So I’ve taken this blog in a little bit of a different direction. For all the fellow fans of the Jason Stapleton show, I’m still listening and I’m still going to point out where he deviates from the Austrian School. It doesn’t mean he isn’t worth listening to, he is probably the best source for news from a libertarian perspective.
At one point, about 30 minutes into Friday’s program, he begins discussing the great depression, and I think he got it all right. There would have merely been a panic as there was in 1819 were it not for the Smoot-Hawley Tariff, and the various other interventions that Jason discusses.
A few minutes into this talk, he brings up a very interesting question; one about psychology and how it has an influence, about what information we receive, how we receive it, and how that makes a difference in what decisions we make.
Jason talks about how the Federal Reserve tries to keep the markets calm and chooses every word very carefully so as not to spook the markets and that Ben Bernanke was giving positive outlooks right up until a week before the housing crash of 2008.
Besides this, he brings up a very interesting question about what Bernanke knew back in 2008. Did he know the markets were going to collapse and keep it quiet? Or, was he caught off guard? I believe he was caught off guard. I don’t think he even realized we were in trouble until we were well into the recession. But, that’s a question that we’ll have to try to get into later.
Back to the psychology of things, I think Jason does have sort of a point. If you are an Austrian you’re probably familiar with the master builder analogy. The entrepreneurs in a market are like a master builder, working on building a house, and the master builder believes he has X number of building materials and he is just a buzz of activity building away. Then he realizes he only has X-250 building materials, and he is going to be unable to acquire anymore. So now, he stops building and panic ensues. Some have modified this analogy so that the builder is drunk. Jason gets this, except he doesn’t use the analogy of a builder, but a wounded soldier on the battlefield feeling the distorting effect of morphine. Not nearly as good. The wounded soldier isn’t producing, he isn’t dealing with limited resources, he is just lying there with injuries. Though he isn’t feeling pain that he really should be feeling so he thinks he is okay when he isn’t okay at all. The master builder is producing just like the economy. But, the entrepreneurs in the economy are being deceived by the artificially low interest rates created by fractional reserve banking and the expansionary monetary policies of the federal reserve.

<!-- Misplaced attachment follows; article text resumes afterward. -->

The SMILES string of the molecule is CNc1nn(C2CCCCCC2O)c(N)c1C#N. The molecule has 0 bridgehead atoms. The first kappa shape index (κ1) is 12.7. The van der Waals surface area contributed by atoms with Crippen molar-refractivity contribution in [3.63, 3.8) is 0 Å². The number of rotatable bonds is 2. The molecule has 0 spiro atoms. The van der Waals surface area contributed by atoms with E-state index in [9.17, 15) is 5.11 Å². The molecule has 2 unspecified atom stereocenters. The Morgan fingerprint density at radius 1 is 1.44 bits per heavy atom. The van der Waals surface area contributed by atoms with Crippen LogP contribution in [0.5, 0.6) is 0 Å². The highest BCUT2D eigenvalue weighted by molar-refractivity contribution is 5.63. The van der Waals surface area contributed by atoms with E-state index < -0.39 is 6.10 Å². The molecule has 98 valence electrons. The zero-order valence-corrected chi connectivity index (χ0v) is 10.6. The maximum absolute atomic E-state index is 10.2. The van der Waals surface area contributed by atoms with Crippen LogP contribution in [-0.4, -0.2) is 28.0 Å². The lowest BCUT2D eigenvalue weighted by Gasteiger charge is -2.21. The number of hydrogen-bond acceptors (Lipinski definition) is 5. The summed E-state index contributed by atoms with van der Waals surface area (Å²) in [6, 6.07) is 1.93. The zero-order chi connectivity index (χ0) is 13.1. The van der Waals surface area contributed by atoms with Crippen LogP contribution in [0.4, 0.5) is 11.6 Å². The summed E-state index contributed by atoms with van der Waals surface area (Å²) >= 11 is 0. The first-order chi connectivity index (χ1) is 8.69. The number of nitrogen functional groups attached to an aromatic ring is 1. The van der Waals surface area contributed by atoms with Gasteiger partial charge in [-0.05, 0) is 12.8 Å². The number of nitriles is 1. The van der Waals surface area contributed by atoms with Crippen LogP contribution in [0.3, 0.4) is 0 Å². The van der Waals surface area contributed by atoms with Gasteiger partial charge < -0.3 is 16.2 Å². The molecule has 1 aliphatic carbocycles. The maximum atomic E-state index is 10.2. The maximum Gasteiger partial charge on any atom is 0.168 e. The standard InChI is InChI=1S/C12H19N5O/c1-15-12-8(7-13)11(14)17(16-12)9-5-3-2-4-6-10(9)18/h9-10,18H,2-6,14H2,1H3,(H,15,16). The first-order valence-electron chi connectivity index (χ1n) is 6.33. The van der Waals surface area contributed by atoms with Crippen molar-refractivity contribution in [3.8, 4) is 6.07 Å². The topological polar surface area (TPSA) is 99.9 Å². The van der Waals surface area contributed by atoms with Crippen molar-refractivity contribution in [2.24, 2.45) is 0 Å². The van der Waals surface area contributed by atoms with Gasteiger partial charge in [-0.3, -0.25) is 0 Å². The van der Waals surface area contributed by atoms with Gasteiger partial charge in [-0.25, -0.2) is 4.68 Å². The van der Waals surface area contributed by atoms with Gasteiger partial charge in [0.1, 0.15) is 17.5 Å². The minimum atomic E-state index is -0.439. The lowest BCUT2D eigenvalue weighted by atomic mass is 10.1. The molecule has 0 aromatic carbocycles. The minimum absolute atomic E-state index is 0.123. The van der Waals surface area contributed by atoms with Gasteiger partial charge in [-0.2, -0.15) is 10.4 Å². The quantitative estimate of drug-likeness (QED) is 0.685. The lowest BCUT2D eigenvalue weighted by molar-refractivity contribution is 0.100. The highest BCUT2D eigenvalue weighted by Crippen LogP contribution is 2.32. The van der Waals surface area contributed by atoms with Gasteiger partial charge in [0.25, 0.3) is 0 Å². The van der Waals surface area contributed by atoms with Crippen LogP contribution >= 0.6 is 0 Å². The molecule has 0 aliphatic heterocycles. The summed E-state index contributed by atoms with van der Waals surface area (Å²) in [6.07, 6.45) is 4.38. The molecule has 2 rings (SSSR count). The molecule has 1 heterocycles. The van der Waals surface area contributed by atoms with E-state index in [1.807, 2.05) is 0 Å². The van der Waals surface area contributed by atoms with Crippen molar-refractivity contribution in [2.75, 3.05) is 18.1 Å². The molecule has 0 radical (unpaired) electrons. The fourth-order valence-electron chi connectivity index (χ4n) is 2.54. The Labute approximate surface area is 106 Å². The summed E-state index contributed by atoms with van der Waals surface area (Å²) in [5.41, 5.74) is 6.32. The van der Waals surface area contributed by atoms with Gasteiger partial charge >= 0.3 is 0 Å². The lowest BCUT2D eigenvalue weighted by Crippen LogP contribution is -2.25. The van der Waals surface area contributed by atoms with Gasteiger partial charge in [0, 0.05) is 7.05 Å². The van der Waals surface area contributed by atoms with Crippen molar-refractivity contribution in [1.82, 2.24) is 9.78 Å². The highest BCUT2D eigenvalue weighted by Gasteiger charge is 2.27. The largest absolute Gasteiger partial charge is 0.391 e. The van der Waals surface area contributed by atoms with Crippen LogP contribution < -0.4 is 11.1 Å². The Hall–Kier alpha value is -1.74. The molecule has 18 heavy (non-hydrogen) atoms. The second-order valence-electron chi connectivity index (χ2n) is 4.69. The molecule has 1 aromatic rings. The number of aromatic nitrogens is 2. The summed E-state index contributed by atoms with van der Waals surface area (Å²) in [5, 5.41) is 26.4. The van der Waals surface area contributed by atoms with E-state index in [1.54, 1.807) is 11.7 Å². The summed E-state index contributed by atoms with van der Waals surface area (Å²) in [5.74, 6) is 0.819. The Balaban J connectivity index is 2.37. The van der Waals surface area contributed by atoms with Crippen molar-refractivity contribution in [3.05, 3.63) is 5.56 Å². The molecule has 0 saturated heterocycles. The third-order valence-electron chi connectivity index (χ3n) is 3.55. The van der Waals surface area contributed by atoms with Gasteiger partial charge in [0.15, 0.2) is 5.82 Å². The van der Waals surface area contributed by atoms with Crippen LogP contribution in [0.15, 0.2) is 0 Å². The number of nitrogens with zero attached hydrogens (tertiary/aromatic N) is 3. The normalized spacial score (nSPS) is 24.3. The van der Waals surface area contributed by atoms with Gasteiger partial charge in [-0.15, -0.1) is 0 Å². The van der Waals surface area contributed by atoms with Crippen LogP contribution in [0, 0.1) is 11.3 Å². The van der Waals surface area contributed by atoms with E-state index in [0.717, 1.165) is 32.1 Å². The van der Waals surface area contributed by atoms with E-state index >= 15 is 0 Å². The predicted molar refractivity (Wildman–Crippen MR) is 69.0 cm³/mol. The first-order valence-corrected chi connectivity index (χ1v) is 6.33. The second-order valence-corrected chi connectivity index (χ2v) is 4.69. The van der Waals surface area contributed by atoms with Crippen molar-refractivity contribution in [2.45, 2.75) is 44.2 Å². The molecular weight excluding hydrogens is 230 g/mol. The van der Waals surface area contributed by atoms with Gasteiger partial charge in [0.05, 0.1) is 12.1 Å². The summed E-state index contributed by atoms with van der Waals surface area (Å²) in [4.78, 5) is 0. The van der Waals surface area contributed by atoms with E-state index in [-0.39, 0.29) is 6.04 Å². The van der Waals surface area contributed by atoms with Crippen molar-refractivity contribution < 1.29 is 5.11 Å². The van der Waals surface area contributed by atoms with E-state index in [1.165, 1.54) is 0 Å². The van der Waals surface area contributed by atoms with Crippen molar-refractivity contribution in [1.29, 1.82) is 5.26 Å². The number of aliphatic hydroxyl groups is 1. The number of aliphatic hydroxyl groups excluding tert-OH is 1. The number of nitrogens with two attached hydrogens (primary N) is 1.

Now, if we suppose that the master builder is drunk, or otherwise has his senses impaired, I think that Jason’s statement has some merit. The builder believes what he is told and keeps building in his drunken state (and yes, you can build things while drunk). But, as soon as he is told the resources are not as plentiful as he thought they were, he panics.
He is intoxicated, as it were, and can’t make out what supplies he actually has through his beer goggles, but is happy to just keep building. He is relying on the interest rates, and what information the Federal Reserve tells him to determine how much material he has to build with.
So, yes, what the people down at the fed say has an impact, but it isn’t because of psychological factors, it’s because, thanks to the actions of the Federal Reserve, the economy is wearing beer goggles and can’t see for itself and is thus dependent on what the fed says about how the economy is doing.
If, for instance, we didn’t have a Federal Reserve people wouldn’t be relying on a financial guru, but would instead look to market indicators, principally the interest rates to determine where the markets are going. Instead, because we don’t have that, the market is relying on every word that comes from the Federal Reserve Chairman.
So, it isn’t a matter of psychological factors, but simply trying to see through the distortions created by manipulations of the interest rate.